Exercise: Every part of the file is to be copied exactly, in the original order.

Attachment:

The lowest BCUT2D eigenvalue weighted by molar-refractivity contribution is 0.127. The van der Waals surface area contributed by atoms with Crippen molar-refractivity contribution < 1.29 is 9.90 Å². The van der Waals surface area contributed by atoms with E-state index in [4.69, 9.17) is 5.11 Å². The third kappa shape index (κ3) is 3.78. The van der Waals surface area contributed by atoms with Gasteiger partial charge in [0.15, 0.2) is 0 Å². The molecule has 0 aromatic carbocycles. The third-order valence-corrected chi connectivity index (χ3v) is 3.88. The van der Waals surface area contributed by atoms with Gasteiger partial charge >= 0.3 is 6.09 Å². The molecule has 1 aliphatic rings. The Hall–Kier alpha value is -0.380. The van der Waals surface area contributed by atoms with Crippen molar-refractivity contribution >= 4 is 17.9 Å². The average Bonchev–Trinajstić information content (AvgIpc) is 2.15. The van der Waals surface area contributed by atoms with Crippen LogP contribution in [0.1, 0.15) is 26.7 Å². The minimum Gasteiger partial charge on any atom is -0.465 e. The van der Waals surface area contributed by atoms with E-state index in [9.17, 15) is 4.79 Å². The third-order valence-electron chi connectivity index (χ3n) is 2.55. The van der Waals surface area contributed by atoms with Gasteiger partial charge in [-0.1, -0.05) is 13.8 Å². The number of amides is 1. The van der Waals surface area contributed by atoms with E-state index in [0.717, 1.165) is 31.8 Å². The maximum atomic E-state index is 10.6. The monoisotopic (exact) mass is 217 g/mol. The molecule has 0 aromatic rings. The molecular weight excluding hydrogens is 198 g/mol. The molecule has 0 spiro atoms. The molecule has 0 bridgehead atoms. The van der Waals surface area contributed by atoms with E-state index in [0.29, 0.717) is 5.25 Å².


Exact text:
The lowest BCUT2D eigenvalue weighted by molar-refractivity contribution is 0.127. The van der Waals surface area contributed by atoms with Crippen molar-refractivity contribution < 1.29 is 9.90 Å². The van der Waals surface area contributed by atoms with E-state index in [4.69, 9.17) is 5.11 Å². The third kappa shape index (κ3) is 3.78. The van der Waals surface area contributed by atoms with Gasteiger partial charge in [0.15, 0.2) is 0 Å². The molecule has 0 aromatic carbocycles. The third-order valence-corrected chi connectivity index (χ3v) is 3.88. The van der Waals surface area contributed by atoms with Gasteiger partial charge >= 0.3 is 6.09 Å². The molecule has 1 aliphatic rings. The Hall–Kier alpha value is -0.380. The van der Waals surface area contributed by atoms with Crippen molar-refractivity contribution >= 4 is 17.9 Å². The average Bonchev–Trinajstić information content (AvgIpc) is 2.15. The van der Waals surface area contributed by atoms with Crippen LogP contribution in [0.1, 0.15) is 26.7 Å². The minimum Gasteiger partial charge on any atom is -0.465 e. The van der Waals surface area contributed by atoms with E-state index in [9.17, 15) is 4.79 Å². The third-order valence-electron chi connectivity index (χ3n) is 2.55. The van der Waals surface area contributed by atoms with Gasteiger partial charge in [-0.1, -0.05) is 13.8 Å². The number of amides is 1. The van der Waals surface area contributed by atoms with E-state index in [0.717, 1.165) is 31.8 Å². The maximum atomic E-state index is 10.6. The monoisotopic (exact) mass is 217 g/mol. The molecule has 0 aromatic rings. The molecular weight excluding hydrogens is 198 g/mol. The molecule has 0 spiro atoms. The molecule has 0 bridgehead atoms. The van der Waals surface area contributed by atoms with E-state index in [0.29, 0.717) is 5.25 Å².